Resource security is a grave concern not just for burgeoning economies like India and China but also for developed regions like the EU, USA and Australia.
Due to increase in the cross-cultural diversity within the auditing profession and globalisation of accounting firms, auditing standard setters and practitioners have emphasised on the need of understanding cultural influences on auditing, especially in non-Anglo-American contexts.
Australian universities have 65,000 Higher Degree Research (HDR) candidates in 2015. As high as one-third of doctoral candidates feel isolated or lack a sense of belonging to the wider research community.
According to the Fédération Internationale de Football Association, football is the fastest growing team sport for women in the world, projected to expand from the current 30 million to almost 50 million players by 2019.
Living in Australia for an extended period of time offers opportunities for language learning, skills acquisition, and cultural exchange. In 2015, over 14,000 young German nationals embarked on a work and travel gap year, constituting the largest group of working holidaymakers from a non-English speaking background.
Environmental crime, such as pollution or clearing native vegetation without approval, is a relatively new area of criminal law. It has unique characteristics which can lead to punishments that don’t fit the crime. An important question for governments around the world is how to design laws that target environmental crime effectively.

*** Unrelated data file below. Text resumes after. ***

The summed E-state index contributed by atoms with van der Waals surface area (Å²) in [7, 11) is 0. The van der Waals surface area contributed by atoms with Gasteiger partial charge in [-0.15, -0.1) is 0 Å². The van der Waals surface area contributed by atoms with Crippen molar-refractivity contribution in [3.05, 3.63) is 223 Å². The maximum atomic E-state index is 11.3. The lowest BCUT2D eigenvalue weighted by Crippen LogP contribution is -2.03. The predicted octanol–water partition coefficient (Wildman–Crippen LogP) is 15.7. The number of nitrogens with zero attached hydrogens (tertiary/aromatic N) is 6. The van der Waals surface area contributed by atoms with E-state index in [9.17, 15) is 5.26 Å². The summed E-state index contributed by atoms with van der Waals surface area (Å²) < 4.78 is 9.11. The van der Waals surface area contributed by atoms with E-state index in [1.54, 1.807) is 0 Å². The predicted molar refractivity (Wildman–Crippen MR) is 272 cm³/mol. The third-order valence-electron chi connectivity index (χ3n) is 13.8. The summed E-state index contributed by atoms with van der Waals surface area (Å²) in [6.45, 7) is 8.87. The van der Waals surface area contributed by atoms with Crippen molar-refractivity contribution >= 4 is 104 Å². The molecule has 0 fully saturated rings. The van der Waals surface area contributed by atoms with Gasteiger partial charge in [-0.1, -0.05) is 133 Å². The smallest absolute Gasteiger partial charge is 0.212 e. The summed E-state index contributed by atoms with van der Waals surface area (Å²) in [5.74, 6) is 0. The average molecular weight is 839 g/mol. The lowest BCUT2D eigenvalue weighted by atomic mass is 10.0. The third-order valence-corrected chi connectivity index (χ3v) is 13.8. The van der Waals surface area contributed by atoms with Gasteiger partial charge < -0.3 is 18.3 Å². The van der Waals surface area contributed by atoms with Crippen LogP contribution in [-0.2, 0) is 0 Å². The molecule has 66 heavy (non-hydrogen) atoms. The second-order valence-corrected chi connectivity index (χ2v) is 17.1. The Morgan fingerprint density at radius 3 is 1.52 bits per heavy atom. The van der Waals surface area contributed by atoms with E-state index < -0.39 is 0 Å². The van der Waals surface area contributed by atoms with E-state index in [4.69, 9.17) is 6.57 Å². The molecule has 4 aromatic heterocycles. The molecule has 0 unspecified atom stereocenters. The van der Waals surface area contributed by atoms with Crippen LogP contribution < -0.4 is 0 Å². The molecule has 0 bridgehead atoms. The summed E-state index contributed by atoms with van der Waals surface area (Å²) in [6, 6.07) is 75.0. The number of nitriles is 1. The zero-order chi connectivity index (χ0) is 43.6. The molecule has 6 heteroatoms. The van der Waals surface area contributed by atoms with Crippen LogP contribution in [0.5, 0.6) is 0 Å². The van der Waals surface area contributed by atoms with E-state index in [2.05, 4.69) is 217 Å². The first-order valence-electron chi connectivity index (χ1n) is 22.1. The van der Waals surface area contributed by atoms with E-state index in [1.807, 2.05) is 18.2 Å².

How do we know when things happened in the distant past? One researcher at MQ is doing some groundbreaking research for her PhD to find out. Combining her twin passions for archaeology and physics, Lyndelle Webster is using both radiocarbon (C14) and Optically Stimulated Luminescence (OSL) to date organic remains and pottery at the site of Tel Azekah in Israel. In doing so, she expects to solve some long-standing chronological problems that affect much of the region of southwest Israel during the 2nd and 1st millenia BCE.
Diamonds are produced in the mantle by super-high pressure which can be reached only under the very thick continents. The more ancient the continent, the more thicker the lithosphere and the more chances to have diamonds there.